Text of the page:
Dear Helaine and Joe:
I am enclosing photos of a teapot. It is in perfect condition. I do not think it was ever used. The bottom is marked "Old Coalport Period 1825" above a mark that has "England" above a crown with the word "Coalport" below and "A.D. 1750." Could you tell me if this piece is worth anything?
— G.S., Naples, Fla.
It is a good idea to be suspicious of any dates that might occur on the bottom of a piece of porcelain. In this case, they are completely misleading and need a great deal of clarification.
The A.D.1750 date found in the mark on this teapot supposedly relates to the date of the founding of the factory, which was located in Coalport, Shropshire, England. Unfortunately, the recognized founding date is actually circa 1795, and the 1750 date probably refers to the founding of some perceived antecedent of the company real or imagined.
The actual company name was John Rose & Co., and in the early years it did not as a general rule mark its wares. The Coalport name did not appear until about 1815.
Other early marks include the word "Dale" with a small C looking like part of the capital D, the initials CD, crossed swords in the Meissen style and the impressed numeral 2. In the 1820s, more flamboyant printed circular marks with the Coalport name started to appear.
Besides the ersatz Meissen mark, Coalport has used look-alike marks relating to other factories. Notable are the anchor used on the copies of Chelsea porcelains, and the conjoined L's in imitation of the Sevres mark. This latter mark was used on very fancy wares that are quite valuable despite the deceptive mark.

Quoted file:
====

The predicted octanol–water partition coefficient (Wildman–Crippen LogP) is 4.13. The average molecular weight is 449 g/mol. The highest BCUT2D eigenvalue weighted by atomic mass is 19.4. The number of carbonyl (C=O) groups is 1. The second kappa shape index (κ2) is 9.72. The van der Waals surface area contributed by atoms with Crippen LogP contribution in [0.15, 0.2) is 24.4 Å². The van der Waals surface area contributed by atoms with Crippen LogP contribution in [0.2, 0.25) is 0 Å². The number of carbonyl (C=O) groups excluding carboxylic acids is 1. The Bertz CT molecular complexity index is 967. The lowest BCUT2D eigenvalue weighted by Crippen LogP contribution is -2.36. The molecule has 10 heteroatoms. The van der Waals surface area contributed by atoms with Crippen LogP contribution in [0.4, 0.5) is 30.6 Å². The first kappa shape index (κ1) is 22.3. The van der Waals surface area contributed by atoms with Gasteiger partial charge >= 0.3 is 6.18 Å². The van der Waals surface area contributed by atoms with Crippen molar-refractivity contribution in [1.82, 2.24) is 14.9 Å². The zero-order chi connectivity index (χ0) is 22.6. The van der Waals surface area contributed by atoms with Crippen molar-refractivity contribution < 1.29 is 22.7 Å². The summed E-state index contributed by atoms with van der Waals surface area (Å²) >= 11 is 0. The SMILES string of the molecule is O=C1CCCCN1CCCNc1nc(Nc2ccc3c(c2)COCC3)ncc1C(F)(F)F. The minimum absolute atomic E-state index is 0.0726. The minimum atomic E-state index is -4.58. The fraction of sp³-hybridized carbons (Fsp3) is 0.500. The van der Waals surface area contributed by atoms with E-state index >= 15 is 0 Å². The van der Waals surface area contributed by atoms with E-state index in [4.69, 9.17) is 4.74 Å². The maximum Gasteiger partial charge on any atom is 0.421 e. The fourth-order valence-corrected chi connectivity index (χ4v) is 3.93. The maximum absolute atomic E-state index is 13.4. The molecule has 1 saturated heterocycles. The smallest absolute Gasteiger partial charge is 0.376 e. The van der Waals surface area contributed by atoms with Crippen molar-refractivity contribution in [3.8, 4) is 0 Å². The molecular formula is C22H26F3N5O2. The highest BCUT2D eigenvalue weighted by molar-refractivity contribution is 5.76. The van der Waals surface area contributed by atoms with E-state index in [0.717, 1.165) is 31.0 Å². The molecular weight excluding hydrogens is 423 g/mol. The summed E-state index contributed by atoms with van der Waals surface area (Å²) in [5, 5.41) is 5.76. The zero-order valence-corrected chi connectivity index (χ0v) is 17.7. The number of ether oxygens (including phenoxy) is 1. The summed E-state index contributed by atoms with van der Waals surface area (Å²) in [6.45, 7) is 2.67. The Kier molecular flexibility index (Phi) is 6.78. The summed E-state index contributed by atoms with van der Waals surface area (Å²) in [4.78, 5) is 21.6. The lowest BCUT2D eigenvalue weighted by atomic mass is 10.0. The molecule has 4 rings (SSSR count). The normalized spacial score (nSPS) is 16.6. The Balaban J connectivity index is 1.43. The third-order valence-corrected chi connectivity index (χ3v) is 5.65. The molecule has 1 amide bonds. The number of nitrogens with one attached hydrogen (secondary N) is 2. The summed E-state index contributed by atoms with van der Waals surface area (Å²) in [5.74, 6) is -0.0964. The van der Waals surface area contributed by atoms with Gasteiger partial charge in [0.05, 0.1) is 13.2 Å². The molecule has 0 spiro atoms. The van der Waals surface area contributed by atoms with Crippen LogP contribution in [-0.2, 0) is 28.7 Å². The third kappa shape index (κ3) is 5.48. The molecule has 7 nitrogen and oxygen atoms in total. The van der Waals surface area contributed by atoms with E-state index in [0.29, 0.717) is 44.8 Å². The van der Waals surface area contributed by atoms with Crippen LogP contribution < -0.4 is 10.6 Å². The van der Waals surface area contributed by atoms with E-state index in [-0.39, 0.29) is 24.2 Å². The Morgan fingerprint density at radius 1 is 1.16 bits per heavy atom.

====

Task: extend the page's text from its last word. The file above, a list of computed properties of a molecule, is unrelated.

The mark found on the piece in today's question was first used in 1891, and with the word "England" above the crown was employed until about 1920. After that, the designation above the crown tended to be "Made in England."
This teapot is a Coalport reproduction of an earlier piece that the company claimed was originally made circa 1825. But this piece was probably made during the first quarter of the 20th century.
"Old Coalport" is the name of a pattern that was made in sets of dinnerware and tea ware. It came in a variety of color variations. After examining the mark in the photo, we believe this teapot may be in the No. 7097 variety (the numbers are hard to read even with a magnifying glass).
The floral decoration on this piece is lovely, with bold posies against what appears to be a pink ground that may shade to white (colors in photographs can be so deceiving). In any event, this teapot probably had cups, saucers and dessert plates at one time, and it may have been part of an entire dinner set.
We have no real idea what size this is, but if it holds two cups of tea, its insurance-replacement value is probably in the $150-to-$190 range. If it is larger, that value could go as high as $225.
Helaine Fendelman and Joe Rosson are the authors of "Price It Yourself" (HarperResource, $19.95). Contact them at Treasures in Your Attic, PO Box 27540, Knoxville, TN37927. E-mail them at [email protected]